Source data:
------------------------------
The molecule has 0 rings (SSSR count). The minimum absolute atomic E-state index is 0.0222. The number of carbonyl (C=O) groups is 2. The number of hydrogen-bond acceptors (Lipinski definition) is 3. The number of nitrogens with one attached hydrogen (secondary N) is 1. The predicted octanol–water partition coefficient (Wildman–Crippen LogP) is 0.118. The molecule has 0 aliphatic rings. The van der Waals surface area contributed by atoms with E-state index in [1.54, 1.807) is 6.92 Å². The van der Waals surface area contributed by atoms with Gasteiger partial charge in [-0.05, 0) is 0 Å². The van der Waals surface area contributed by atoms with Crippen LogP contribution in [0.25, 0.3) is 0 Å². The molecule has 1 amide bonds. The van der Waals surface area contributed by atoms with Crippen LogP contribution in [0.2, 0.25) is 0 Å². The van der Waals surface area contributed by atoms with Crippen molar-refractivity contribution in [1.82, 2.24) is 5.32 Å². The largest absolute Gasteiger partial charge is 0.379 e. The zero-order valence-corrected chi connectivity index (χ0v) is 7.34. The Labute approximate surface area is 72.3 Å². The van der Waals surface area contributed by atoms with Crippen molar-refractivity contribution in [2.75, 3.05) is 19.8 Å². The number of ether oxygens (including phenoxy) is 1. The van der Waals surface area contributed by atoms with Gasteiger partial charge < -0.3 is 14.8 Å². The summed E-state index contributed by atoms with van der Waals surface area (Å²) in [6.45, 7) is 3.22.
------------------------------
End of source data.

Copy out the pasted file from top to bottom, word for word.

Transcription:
The molecule has 0 rings (SSSR count). The minimum absolute atomic E-state index is 0.0222. The number of carbonyl (C=O) groups is 2. The number of hydrogen-bond acceptors (Lipinski definition) is 3. The number of nitrogens with one attached hydrogen (secondary N) is 1. The predicted octanol–water partition coefficient (Wildman–Crippen LogP) is 0.118. The molecule has 0 aliphatic rings. The van der Waals surface area contributed by atoms with E-state index in [1.54, 1.807) is 6.92 Å². The van der Waals surface area contributed by atoms with Gasteiger partial charge in [-0.05, 0) is 0 Å². The van der Waals surface area contributed by atoms with Crippen LogP contribution in [0.25, 0.3) is 0 Å². The molecule has 1 amide bonds. The van der Waals surface area contributed by atoms with Crippen LogP contribution in [0.2, 0.25) is 0 Å². The van der Waals surface area contributed by atoms with Crippen molar-refractivity contribution in [1.82, 2.24) is 5.32 Å². The largest absolute Gasteiger partial charge is 0.379 e. The zero-order valence-corrected chi connectivity index (χ0v) is 7.34. The Labute approximate surface area is 72.3 Å². The van der Waals surface area contributed by atoms with Crippen molar-refractivity contribution in [2.75, 3.05) is 19.8 Å². The number of ether oxygens (including phenoxy) is 1. The van der Waals surface area contributed by atoms with Gasteiger partial charge < -0.3 is 14.8 Å². The summed E-state index contributed by atoms with van der Waals surface area (Å²) in [6.45, 7) is 3.22.